Adagio Therapeutics Inc. is riding high after the company said its experimental antibody is likely to be just as effective against the omicron variant of the coronavirus as it is against previous variants. The antibody, a drug called ADG20, affords protection for up to one year, according to the firm, and is also being tested as a treatment for those already infected.

Adagio Therapeutics Inc. is riding high after the company said its experimental antibody is likely to be just as effective against the omicron variant of the coronavirus as it is against previous variants. The antibody, a drug called ADG20, affords protection for up to one year, according to the firm, and is also being tested as a treatment for those already infected.

Adagio (Nasdaq: ADGI) shares had spiked by more than 80% by 2 p.m. Monday, trading at about $46 and giving the Waltham-based biotech, which held its IPO just a few months ago, a market cap of almost $4.9 billion.

Adagio launched in the summer of 2020 with the singular mission of advancing a portfolio of coronavirus antibodies. Co-founder and CEO Tillman Gerngross believes extremely potent antibodies will be key in the fight against the pandemic, especially as other treatments and preventive measures wane in the face of new, more transmissible variants like omicron. ADG20 is given as a single shot in an outpatient setting, a crucial difference from the currently authorized monoclonal antibodies that must be given as infusions inside hospitals.

Another major difference: ADG20 targets a specific epitope on the virus’s receptor binding site that is not targeted by any authorized antibodies, making the epitope less subject to “immune pressure,” the company says. ADG20 is unaffected by mutations to the virus’s spike protein that have showed up in the omicron variant.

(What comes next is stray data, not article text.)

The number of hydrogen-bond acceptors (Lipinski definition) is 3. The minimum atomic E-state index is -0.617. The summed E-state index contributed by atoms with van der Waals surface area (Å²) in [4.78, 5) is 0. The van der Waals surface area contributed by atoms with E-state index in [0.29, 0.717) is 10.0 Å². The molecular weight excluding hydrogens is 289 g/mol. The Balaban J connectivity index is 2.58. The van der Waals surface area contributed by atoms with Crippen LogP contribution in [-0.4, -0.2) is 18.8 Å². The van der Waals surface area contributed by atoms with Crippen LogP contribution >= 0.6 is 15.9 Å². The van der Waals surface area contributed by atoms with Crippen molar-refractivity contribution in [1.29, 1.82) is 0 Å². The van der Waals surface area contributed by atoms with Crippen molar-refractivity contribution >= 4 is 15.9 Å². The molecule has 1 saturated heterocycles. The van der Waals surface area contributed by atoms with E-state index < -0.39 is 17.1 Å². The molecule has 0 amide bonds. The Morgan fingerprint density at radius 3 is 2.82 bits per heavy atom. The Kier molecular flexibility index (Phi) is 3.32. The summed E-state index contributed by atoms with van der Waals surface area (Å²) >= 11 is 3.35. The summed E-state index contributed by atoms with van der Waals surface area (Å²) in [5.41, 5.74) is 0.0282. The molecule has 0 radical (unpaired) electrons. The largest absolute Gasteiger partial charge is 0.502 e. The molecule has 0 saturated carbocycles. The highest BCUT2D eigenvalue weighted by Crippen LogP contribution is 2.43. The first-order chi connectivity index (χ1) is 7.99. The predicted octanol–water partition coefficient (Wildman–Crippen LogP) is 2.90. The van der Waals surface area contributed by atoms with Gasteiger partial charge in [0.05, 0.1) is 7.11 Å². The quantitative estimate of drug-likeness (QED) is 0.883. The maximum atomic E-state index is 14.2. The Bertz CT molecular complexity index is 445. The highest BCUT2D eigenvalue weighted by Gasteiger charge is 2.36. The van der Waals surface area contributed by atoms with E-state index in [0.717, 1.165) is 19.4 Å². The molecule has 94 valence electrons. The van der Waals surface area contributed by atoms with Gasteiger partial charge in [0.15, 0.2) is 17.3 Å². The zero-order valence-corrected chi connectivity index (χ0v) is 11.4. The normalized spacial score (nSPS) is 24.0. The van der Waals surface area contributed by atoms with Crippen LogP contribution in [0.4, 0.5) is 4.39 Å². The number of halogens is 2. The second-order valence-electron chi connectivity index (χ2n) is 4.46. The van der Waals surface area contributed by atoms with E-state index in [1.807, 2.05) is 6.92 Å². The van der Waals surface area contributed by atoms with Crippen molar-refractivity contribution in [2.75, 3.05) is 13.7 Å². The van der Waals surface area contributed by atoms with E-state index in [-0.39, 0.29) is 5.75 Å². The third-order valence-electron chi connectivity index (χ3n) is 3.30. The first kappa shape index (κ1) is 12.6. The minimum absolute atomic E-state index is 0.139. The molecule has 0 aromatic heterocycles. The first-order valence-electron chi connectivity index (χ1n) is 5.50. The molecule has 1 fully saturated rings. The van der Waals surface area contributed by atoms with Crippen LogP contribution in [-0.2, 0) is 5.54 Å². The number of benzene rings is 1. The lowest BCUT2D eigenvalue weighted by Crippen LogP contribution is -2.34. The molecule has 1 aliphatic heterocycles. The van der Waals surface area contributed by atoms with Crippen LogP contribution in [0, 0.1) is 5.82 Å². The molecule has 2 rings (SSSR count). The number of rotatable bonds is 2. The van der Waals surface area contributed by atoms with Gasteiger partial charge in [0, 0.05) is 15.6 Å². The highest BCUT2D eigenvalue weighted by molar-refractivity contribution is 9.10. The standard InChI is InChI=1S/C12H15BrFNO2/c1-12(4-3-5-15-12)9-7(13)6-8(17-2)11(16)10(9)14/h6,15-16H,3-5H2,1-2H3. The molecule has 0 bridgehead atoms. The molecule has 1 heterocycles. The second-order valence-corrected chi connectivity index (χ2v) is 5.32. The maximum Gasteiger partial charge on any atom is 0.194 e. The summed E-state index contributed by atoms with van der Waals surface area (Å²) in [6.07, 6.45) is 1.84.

“We, from the beginning, predicted exactly what is happening now. We said that the Greek alphabet has 24 letters, and we have a long way to go,” Gerngross told the Business Journal. “The only way to really hedge against the viral escape that we’re seeing is to come up with antibodies that target residues on the receptor binding domain. We did the work to do that. We ended up engineering antibodies that are extremely potent and that have this broad recognition.”

Adagio is testing ADG20 both as a prophylactic, to prevent Covid-19, and as a treatment for mild to moderate cases of the disease. Phase 2/3 trials are ongoing at more than 100 sites globally — including several in South Africa, which first sequenced the omicron variant — to account for variants of concern. Fittingly, Adagio is calling the study “EVADE.” Adagio expects results in mid-2022, although Gerngross noted that interim data will be available before that.

Adagio is additionally developing a suite of other, “backup” antibodies should a variant emerge that escapes the reaches of ADG20. The company says that ADG20 has so far been effective against the ancestral strain of SARS-CoV-2 (the scientific name for the novel coronavirus) as well as the alpha, beta, delta and gamma variants.

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“It neutralized SARS 1. It will neutralize SARS-CoV-2 and all its known variants,” Gerngross said. “That’s the strategy we had articulated at the beginning.”

Grossman also believes it’s time for a “Warp Speed 2.0” from the White House. He credits the program with the quick development of vaccines and first-generation antibodies, and he would like to see the government similarly back responses to new threats. Not that Adagio isn’t well financed. The company held one of the largest IPOs of the year at $309 million in August. Before that, it had raised nearly $500 million across three rounds from the likes of RA Capital Management, Redmile Group, Fidelity Management and Research and Polaris Partners, among others.

Adagio plans to submit data for approval not only to the U.S. Food and Drug Administration but to regulatory agencies around the globe. In July, the company signed an agreement with Biocon Ltd., India’s largest biologics firm, under which it will provide Biocon with materials and instructions to manufacture and commercialize an antibody treatment based on ADG20 in southern Asia.

“The goal was to make this drug as broadly available and to touch as many lives as possible,” Gerngross said.

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